Ten years ago today Jeff Buckley drowned while taking an evening swim. Buckley had many ties to this city, first moving here in 1990 (though only staying for seven months at that time). He was back in the spring of 1991 to perform his first show, a tribute concert to his father, Tim Buckley. The event was held at St. Ann's Church on April 26th, 1991, where the singer announced: "This is not a springboard, this is something very personal."
He would eventually take the stage for himself, however. According to Wikipedia: "On subsequent trips to New York in the summer of 1991, Buckley began co-writing with Gary Lucas resulting in the songs "Grace" and "Mojo Pin", and by fall began performing with Lucas' band Gods and Monsters around New York City. After being offered a development deal with Gods and Monsters at Imago Records, Buckley moved back to New York to the Lower East Side at the end of 1991. The day after Gods and Monsters officially debuted in March 1992, Buckley decided to leave the band."
From there he became a solo performer, starting to play weekly on Monday night's at Sin-é. Through these shows he signed a deal with Columbia Records in October 1992. His debut EP, Live at Sin-é, was released on November 23rd, 1993. Grace, his only LP, was released August 23rd, 1994 and was named one of Rolling Stone's Top 500 Albums of all time.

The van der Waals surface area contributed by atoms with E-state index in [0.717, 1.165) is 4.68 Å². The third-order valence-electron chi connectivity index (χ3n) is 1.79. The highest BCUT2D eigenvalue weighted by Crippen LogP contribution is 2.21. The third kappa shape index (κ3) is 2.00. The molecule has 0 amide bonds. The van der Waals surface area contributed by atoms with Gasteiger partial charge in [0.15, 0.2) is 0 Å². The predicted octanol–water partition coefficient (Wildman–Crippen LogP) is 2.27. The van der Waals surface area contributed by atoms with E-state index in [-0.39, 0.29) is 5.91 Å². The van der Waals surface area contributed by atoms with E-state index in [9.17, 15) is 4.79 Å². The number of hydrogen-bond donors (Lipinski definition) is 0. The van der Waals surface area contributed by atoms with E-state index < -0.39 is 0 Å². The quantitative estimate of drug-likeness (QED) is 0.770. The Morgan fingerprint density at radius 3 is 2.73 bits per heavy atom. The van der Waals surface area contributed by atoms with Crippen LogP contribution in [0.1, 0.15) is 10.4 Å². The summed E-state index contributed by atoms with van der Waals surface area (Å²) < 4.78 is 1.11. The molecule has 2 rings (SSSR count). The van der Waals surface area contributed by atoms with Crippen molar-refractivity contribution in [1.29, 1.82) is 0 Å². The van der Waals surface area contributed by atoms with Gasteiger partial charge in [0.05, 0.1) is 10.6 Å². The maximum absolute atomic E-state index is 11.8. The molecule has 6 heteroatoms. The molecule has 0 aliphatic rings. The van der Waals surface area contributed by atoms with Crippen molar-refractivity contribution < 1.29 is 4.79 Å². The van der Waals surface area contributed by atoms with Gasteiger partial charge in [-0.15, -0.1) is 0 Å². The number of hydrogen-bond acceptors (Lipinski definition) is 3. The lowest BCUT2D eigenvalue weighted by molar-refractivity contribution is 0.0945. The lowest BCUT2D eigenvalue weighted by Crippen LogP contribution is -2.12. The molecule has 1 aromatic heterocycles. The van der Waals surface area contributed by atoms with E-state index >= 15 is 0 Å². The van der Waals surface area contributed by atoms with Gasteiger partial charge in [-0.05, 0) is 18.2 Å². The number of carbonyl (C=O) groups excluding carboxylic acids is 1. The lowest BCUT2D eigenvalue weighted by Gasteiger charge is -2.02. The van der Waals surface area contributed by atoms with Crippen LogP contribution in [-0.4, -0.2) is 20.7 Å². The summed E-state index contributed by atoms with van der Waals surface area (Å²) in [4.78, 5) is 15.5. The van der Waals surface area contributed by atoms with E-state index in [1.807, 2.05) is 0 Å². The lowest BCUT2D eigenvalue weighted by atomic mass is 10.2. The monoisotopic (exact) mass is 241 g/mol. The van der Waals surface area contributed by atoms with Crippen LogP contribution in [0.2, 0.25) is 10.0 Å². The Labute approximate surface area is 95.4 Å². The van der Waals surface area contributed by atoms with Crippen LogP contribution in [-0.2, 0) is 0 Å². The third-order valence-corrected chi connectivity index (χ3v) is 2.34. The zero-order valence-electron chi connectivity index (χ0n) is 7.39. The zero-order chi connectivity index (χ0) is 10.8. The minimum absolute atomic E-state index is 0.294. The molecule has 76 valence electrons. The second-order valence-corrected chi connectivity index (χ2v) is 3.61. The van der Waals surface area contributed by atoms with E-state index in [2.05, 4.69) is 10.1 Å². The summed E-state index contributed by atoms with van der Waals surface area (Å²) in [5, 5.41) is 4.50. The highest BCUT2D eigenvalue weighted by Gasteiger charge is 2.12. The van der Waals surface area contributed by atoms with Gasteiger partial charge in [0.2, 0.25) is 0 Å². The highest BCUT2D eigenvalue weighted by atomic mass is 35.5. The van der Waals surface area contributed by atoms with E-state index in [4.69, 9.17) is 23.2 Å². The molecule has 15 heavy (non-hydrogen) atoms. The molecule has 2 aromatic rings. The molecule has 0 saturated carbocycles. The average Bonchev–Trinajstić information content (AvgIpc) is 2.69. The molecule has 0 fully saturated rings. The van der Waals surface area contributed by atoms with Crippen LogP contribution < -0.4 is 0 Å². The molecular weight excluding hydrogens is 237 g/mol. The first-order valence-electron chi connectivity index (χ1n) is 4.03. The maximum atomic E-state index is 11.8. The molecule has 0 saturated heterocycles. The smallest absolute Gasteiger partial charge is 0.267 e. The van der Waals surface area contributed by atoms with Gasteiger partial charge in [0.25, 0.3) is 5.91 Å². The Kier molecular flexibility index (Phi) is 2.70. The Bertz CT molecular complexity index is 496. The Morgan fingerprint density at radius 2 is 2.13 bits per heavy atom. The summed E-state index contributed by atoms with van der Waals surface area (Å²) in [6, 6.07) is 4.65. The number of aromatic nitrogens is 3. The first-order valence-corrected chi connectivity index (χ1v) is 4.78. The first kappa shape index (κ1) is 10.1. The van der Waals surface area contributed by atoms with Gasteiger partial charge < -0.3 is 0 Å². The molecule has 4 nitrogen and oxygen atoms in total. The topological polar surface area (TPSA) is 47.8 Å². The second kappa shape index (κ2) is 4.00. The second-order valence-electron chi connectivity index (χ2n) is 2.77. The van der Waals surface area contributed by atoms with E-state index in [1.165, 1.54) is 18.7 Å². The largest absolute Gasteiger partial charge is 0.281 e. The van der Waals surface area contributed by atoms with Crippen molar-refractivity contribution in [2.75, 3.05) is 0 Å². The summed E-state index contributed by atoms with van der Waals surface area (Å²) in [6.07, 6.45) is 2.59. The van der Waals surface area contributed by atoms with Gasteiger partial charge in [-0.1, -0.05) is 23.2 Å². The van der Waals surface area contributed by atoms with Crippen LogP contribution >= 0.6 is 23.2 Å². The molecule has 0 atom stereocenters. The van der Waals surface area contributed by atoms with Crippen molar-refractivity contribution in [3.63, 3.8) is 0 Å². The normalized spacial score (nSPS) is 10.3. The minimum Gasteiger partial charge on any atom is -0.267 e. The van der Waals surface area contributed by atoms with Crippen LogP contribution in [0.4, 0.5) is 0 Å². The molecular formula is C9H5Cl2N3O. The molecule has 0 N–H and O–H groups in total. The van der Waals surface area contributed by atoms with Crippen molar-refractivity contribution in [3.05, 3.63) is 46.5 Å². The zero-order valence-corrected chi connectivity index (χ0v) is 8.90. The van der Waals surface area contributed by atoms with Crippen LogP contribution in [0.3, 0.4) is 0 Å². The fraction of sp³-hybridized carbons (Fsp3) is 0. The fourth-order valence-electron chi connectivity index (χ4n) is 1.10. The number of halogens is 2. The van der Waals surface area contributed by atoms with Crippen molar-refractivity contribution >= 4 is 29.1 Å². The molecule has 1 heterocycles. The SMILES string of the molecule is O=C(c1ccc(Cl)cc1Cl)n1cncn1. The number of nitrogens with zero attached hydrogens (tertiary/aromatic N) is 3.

In 1996 he began working on his follow-up, My Sweetheart the Drunk, while living in Tennessee. It was there that he took a swim "wearing steel-toed boots, all of his clothing, and singing along to a radio playing Led Zeppelin's Whole Lotta Love". His body was found by a tourist a week later. While the death was accidental, Buckley had admitted the night before to being bipolar (according to the biography Dream Brother).
USA Today's Pop Candy has some links to remembering Buckley. Blackbook Magazine had a story on his life and death, last year. Houstonist reports today that "since his death, almost two dozen tribute songs have been written about him." They have a link to his cover of Leonard Cohen's song (which was used a lot post-9/11), Hallelujah. Here is another from his album Grace: So Real.mp3